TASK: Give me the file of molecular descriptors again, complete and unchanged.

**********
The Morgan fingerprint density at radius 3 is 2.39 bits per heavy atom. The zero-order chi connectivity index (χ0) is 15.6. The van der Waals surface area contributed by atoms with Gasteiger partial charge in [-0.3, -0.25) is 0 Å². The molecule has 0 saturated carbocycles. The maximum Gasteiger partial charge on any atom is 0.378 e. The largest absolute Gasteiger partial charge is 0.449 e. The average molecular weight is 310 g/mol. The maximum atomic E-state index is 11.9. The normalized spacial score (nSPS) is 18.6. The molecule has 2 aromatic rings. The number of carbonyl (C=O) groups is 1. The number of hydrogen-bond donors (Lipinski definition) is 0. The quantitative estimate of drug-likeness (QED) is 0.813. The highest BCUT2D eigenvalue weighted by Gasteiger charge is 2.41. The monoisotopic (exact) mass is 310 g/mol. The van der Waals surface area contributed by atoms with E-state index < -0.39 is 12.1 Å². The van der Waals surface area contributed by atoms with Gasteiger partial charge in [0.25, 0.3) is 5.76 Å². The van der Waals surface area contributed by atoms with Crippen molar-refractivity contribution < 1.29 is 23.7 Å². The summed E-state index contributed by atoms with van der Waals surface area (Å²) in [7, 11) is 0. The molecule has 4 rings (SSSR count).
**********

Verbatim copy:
The Morgan fingerprint density at radius 3 is 2.39 bits per heavy atom. The zero-order chi connectivity index (χ0) is 15.6. The van der Waals surface area contributed by atoms with Gasteiger partial charge in [-0.3, -0.25) is 0 Å². The molecule has 0 saturated carbocycles. The maximum Gasteiger partial charge on any atom is 0.378 e. The largest absolute Gasteiger partial charge is 0.449 e. The average molecular weight is 310 g/mol. The maximum atomic E-state index is 11.9. The normalized spacial score (nSPS) is 18.6. The molecule has 2 aromatic rings. The number of carbonyl (C=O) groups is 1. The number of hydrogen-bond donors (Lipinski definition) is 0. The quantitative estimate of drug-likeness (QED) is 0.813. The highest BCUT2D eigenvalue weighted by Gasteiger charge is 2.41. The monoisotopic (exact) mass is 310 g/mol. The van der Waals surface area contributed by atoms with E-state index < -0.39 is 12.1 Å². The van der Waals surface area contributed by atoms with Gasteiger partial charge in [0.25, 0.3) is 5.76 Å². The van der Waals surface area contributed by atoms with Crippen molar-refractivity contribution < 1.29 is 23.7 Å². The summed E-state index contributed by atoms with van der Waals surface area (Å²) in [7, 11) is 0. The molecule has 4 rings (SSSR count).